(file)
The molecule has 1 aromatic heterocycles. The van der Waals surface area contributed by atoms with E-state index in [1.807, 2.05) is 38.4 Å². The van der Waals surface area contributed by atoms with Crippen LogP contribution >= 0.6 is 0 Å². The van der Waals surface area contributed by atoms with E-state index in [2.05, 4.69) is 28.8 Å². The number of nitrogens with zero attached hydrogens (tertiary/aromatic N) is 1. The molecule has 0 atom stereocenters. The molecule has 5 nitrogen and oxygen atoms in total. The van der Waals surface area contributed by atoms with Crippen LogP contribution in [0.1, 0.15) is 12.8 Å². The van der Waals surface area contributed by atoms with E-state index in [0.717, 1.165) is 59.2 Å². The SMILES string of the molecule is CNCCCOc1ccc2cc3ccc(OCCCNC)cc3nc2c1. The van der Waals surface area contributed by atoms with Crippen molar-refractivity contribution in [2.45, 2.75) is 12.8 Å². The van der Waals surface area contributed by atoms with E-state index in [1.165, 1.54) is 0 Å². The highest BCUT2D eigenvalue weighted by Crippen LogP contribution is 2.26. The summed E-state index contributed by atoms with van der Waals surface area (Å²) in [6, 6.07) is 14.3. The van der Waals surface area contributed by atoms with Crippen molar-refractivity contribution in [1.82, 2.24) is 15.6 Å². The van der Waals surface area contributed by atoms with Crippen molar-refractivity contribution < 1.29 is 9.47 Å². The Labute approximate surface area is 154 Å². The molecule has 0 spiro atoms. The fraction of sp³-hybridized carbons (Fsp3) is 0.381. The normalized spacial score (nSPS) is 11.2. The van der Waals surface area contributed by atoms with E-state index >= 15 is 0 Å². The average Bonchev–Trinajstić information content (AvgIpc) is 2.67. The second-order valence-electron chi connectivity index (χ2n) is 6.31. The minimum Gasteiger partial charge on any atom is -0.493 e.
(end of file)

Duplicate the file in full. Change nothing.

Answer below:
The molecule has 1 aromatic heterocycles. The van der Waals surface area contributed by atoms with E-state index in [1.807, 2.05) is 38.4 Å². The van der Waals surface area contributed by atoms with Crippen LogP contribution >= 0.6 is 0 Å². The van der Waals surface area contributed by atoms with E-state index in [2.05, 4.69) is 28.8 Å². The number of nitrogens with zero attached hydrogens (tertiary/aromatic N) is 1. The molecule has 0 atom stereocenters. The molecule has 5 nitrogen and oxygen atoms in total. The van der Waals surface area contributed by atoms with Crippen LogP contribution in [0.1, 0.15) is 12.8 Å². The van der Waals surface area contributed by atoms with E-state index in [0.717, 1.165) is 59.2 Å². The SMILES string of the molecule is CNCCCOc1ccc2cc3ccc(OCCCNC)cc3nc2c1. The van der Waals surface area contributed by atoms with Crippen molar-refractivity contribution in [2.45, 2.75) is 12.8 Å². The van der Waals surface area contributed by atoms with E-state index in [1.165, 1.54) is 0 Å². The highest BCUT2D eigenvalue weighted by Crippen LogP contribution is 2.26. The summed E-state index contributed by atoms with van der Waals surface area (Å²) in [6, 6.07) is 14.3. The van der Waals surface area contributed by atoms with Crippen molar-refractivity contribution in [1.82, 2.24) is 15.6 Å². The van der Waals surface area contributed by atoms with Crippen molar-refractivity contribution < 1.29 is 9.47 Å². The Labute approximate surface area is 154 Å². The molecule has 0 spiro atoms. The fraction of sp³-hybridized carbons (Fsp3) is 0.381. The normalized spacial score (nSPS) is 11.2. The van der Waals surface area contributed by atoms with E-state index >= 15 is 0 Å². The average Bonchev–Trinajstić information content (AvgIpc) is 2.67. The second-order valence-electron chi connectivity index (χ2n) is 6.31. The minimum Gasteiger partial charge on any atom is -0.493 e.